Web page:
Doesn’t work that way though. All it does is feed the resolve of the rainbow nation and their supporters. Having lived in the San Francisco Bay Area as long as I did, you are pretty much forced to face your intolerances. You are sooner or later going to work side by side with gay people, or live next door to them, or hang out with them. You learn very quickly that they aren’t demonic, sexually obsessed sorts who prey on little boys, although I’m sure there are a few like that in every crowd (lots of straight people do that kind of thing too). You discover – wonder of wonders! – that they’re just like you and me. They have the same aspirations, the same dreams, the same ambitions. They want to find someone to settle down with, build a home and have a career that allows them to live comfortably. That’s all.

However, here in the Bible Belt as well as those places where either there aren’t many gays or there are far too many churches, there is a distinct fear of gay people – like they carry some kind of plague. Watch out for the gay man! If he touches you, you’ll turn gay…and…look…fabulous!!! AIIIIEEEEEEE!!!!

It’s all a crock, really. I think a lot of it is power tripping; people thinking they can exert their will to impact the lives of others negatively. It’s a very human trait, regardless of religious belief. However, as the judge in California rightly determined, even if seven million people vote in an election to limit the rights of others, that vote is immaterial. It violates the civil rights of others, it’s illegal. While the majority rules in a democracy, it cannot infringe on the rights of the minority. That’s a basic principle that the founding fathers had in mind when they established this country and while we haven’t always been successful in following that principal, we at least acknowledge that it’s there. You can’t violate the rights of a segment of the population just because people voted to say that it’s okay to.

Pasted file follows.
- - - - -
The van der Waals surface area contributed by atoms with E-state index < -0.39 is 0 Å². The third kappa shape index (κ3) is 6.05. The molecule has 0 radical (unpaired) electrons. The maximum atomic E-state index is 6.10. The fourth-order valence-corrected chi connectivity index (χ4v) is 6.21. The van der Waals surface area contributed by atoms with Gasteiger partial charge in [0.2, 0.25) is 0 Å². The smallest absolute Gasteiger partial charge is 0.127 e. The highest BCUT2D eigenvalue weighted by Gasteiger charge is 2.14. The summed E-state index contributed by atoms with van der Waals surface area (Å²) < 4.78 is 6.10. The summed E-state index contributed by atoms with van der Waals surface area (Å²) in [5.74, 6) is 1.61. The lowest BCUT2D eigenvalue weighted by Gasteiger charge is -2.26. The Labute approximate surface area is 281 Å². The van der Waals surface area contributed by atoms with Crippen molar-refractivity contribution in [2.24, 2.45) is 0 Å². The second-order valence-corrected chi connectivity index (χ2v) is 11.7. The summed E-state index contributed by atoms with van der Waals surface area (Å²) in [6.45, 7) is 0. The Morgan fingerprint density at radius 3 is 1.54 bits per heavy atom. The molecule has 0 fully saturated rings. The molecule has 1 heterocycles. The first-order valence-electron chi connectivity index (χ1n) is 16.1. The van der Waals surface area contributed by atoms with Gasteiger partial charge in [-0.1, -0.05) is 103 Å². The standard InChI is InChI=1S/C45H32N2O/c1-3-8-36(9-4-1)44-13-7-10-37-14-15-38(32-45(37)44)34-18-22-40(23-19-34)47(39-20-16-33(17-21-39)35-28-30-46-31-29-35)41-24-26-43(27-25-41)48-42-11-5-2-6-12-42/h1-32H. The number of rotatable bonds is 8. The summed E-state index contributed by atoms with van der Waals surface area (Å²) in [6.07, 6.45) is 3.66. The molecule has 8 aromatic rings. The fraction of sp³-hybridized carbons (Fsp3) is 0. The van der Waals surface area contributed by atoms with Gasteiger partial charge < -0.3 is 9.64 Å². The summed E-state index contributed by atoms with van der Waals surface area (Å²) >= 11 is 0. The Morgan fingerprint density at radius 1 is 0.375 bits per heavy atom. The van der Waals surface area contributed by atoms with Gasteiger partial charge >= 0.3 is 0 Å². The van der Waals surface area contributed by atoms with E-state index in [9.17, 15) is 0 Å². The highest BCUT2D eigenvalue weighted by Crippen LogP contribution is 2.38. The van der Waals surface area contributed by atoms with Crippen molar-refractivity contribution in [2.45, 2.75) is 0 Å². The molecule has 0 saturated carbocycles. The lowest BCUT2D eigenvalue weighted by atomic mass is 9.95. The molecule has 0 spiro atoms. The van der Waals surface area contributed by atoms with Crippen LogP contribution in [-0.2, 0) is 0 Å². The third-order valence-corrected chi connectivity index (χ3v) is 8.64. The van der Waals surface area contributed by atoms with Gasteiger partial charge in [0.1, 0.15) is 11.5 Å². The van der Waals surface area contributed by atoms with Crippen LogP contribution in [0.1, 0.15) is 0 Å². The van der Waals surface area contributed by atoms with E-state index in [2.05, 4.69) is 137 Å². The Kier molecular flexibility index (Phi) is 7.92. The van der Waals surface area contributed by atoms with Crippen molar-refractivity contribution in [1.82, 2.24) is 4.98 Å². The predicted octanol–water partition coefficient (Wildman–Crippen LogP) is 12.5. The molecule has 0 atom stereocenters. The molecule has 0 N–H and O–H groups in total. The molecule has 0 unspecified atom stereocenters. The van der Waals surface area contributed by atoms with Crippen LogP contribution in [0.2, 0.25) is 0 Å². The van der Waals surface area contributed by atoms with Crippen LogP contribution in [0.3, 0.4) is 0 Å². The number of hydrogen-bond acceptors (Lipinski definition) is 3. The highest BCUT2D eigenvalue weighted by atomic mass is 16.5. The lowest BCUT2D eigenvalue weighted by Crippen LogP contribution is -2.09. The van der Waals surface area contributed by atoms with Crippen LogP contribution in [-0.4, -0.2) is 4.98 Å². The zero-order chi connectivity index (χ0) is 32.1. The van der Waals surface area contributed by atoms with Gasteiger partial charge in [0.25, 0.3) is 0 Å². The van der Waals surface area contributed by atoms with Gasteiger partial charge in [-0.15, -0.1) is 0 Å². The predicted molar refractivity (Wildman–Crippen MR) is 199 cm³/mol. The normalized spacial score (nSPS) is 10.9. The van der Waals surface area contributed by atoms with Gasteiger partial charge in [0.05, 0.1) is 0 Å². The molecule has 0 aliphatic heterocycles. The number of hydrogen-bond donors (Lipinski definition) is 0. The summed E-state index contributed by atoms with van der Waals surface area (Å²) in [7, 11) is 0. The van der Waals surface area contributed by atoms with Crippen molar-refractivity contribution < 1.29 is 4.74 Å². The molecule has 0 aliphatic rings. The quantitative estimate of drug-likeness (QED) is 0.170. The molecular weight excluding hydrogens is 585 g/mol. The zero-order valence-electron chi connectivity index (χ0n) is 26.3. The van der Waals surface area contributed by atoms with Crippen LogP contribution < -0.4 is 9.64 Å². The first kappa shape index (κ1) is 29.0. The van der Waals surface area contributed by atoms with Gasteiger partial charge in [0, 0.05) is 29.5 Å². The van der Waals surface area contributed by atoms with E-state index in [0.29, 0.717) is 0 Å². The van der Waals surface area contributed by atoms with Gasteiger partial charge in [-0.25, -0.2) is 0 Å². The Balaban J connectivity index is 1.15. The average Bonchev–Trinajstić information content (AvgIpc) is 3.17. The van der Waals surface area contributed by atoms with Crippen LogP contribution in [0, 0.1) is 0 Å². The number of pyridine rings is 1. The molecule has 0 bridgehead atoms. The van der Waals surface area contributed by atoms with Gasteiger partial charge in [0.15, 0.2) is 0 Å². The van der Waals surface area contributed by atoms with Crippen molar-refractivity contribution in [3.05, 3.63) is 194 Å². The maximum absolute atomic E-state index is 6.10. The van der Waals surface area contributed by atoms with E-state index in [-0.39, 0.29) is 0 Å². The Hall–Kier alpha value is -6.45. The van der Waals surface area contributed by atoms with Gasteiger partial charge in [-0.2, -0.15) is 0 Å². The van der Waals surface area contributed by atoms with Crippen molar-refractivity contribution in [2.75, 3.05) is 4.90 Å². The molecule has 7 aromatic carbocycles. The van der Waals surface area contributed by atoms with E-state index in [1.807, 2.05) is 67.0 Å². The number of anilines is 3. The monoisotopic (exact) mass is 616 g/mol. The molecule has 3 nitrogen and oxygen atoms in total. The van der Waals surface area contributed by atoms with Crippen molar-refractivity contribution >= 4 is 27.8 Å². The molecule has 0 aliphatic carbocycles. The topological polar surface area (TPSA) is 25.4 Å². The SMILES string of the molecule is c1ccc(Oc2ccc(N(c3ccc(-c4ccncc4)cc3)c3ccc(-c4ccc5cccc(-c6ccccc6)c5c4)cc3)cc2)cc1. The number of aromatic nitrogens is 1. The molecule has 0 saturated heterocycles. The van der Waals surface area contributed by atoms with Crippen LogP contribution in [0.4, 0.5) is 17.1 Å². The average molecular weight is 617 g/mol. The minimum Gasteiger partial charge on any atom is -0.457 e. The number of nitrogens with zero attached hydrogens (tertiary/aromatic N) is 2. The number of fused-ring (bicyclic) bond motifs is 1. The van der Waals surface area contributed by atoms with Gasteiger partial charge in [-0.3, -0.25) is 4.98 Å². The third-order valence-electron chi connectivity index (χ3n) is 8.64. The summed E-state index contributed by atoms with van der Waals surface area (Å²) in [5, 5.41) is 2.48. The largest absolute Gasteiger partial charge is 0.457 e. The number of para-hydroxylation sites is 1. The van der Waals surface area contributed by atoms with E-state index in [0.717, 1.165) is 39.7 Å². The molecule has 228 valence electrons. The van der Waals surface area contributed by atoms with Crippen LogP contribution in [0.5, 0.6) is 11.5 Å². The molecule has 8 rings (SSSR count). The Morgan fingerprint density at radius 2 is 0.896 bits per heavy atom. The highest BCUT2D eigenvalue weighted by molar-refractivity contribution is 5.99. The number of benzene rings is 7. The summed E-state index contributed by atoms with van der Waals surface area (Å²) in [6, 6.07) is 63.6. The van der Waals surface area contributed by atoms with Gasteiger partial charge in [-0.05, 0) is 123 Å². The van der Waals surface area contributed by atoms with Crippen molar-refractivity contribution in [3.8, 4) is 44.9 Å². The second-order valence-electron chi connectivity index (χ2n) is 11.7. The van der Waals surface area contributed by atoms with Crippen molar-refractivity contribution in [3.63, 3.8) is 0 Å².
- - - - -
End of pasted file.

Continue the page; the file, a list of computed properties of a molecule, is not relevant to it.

Now the constitution doesn’t give you the right to marry specifically. It’s not a guaranteed freedom. However, the Pursuit of Happiness is part of the fabric of our society. Simply speaking, you cannot prevent a group of citizens from pursuing happiness because it violates your religious beliefs. Marriage can be considered a part of the pursuit of happiness; after all, what is life really worth without someone to share it with you?

One of the main arguments against allowing gays to marriage is that the union between two men or two women precludes procreation. If that’s the case, what of couples who can’t have children? Should they not be allowed to marry because of a biological issue? And there are plenty of couples who choose not to have children. Does that mean they’re not entitled to be married?